Obama Defends General Motors Bankruptcy Plan
Monday, June 1, 2009
U.S. President Obama pushed a humbled General Motors Corp. into bankruptcy on Monday and said the federal government will act as "reluctant shareholder" when it assumes a 60 percent ownership of the smaller carmaker that emerges.
The president said he hopes GM — once a proud symbol of American capitalism — would emerge quickly from bankruptcy court and pledged up to $30 billion in additional federal assistance to help it get on its feet.
The government's partial stake in GM comes on top of a far smaller ownership of Chrysler LLC, as well as significant federal equity in banks, the AIG insurance giant and two mortgage industry titans — all victims of an economic crisis unrivaled since the Great Depression.
Republicans lobbed questions in Obama's direction even before he finished speaking.
"The only thing it makes clear is that the government is firmly in the business of running companies using taxpayer dollars," said House Republican Leader John Boehner of Ohio.
"Does anyone really believe that politicians and bureaucrats in Washington can successfully steer a multinational corporation to economic viability? It's time for the administration to fully explain what the exit strategy is to get the U.S. government out of the boardroom once and for all," Boehner said.
But the president said the actions were part of a "viable, achievable plan that will give this iconic company a chance to rise again."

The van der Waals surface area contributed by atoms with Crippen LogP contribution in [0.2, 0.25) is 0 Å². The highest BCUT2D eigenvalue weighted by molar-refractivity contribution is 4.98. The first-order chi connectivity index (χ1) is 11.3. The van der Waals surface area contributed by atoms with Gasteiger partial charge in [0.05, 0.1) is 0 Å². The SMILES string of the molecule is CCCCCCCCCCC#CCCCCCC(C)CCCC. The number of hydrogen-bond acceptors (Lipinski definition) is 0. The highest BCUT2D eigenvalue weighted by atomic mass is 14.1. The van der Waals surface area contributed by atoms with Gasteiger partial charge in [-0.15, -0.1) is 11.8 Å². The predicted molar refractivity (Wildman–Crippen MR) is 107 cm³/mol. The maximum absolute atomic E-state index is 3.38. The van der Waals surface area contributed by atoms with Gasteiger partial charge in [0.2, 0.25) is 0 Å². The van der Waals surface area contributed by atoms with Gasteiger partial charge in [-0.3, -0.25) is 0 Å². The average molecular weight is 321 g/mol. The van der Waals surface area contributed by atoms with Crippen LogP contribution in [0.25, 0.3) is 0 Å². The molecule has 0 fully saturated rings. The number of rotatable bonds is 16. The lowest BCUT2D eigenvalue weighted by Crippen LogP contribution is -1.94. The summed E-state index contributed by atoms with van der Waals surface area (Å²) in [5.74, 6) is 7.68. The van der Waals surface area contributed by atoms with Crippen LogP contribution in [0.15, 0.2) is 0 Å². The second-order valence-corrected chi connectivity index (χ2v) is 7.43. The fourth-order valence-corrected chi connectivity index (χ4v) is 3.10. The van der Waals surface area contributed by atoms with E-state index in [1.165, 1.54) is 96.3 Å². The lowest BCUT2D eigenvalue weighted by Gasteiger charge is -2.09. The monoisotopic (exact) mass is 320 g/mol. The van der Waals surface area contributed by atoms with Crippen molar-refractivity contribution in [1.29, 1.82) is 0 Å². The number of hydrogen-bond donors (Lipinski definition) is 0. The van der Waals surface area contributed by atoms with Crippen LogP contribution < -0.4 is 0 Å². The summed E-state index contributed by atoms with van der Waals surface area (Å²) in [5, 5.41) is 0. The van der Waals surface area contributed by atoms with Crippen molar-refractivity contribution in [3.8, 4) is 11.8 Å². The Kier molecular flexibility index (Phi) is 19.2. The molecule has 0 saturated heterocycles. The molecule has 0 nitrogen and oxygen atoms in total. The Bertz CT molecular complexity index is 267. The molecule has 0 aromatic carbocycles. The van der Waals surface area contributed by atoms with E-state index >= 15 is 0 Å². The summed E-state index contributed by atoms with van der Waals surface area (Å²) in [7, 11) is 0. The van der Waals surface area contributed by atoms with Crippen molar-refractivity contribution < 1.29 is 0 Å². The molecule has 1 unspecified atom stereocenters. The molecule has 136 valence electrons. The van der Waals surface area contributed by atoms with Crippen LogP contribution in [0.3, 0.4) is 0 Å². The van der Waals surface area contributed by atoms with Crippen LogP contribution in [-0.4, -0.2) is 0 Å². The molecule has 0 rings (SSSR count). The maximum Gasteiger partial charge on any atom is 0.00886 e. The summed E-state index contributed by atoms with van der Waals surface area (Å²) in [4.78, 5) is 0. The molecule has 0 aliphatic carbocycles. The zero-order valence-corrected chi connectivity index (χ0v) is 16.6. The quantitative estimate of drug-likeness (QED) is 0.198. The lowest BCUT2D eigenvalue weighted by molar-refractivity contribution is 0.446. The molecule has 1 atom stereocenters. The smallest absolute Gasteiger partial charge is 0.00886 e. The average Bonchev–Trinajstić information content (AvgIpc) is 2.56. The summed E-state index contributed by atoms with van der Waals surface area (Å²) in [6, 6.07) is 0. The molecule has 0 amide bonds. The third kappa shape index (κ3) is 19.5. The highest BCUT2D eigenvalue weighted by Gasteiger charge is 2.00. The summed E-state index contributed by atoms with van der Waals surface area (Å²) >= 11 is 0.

Speaking at the White House, where he was flanked by Cabinet secretaries and top economic advisers, he added, "What I am not doing, what I have no interest in doing, is running GM."
The president said auto executives "will call the shots and make the decisions about turning this company around." He said the government would refrain from playing a management role in all but the most critical areas.
"Our goal is to help GM get back on its feet ... and get out quickly," he said of the federal government.
Bankruptcy Would Be The Fourth-Largest In U.S. History
General Motors entered its Chapter 11 bankruptcy court filing at the same time Chrysler is looking to emerge after a two-month reorganization. Over the weekend, a bankruptcy judge gave the No. 3 automaker approval to sell most of its assets to Italy's Fiat, part of a plan under which the U.S. government will own somewhat less than 10 percent of the firm.
Ford Motor Co., the other large U.S. automaker, has said it can weather the current economic and industry crises on its own.
GM's bankruptcy filing is the fourth-largest in U.S. history and the largest for an industrial company. The company said it has $172.81 billion in debt and $82.29 billion in assets.
"The General Motors board of directors authorized the filing of a Chapter 11 case with regret that this path proved necessary despite the best efforts of so many," a company statement said.
"Today marks a new beginning for General Motors. ... The board is confident that this New GM can operate successfully in the intensely competitive U.S. market and around the world."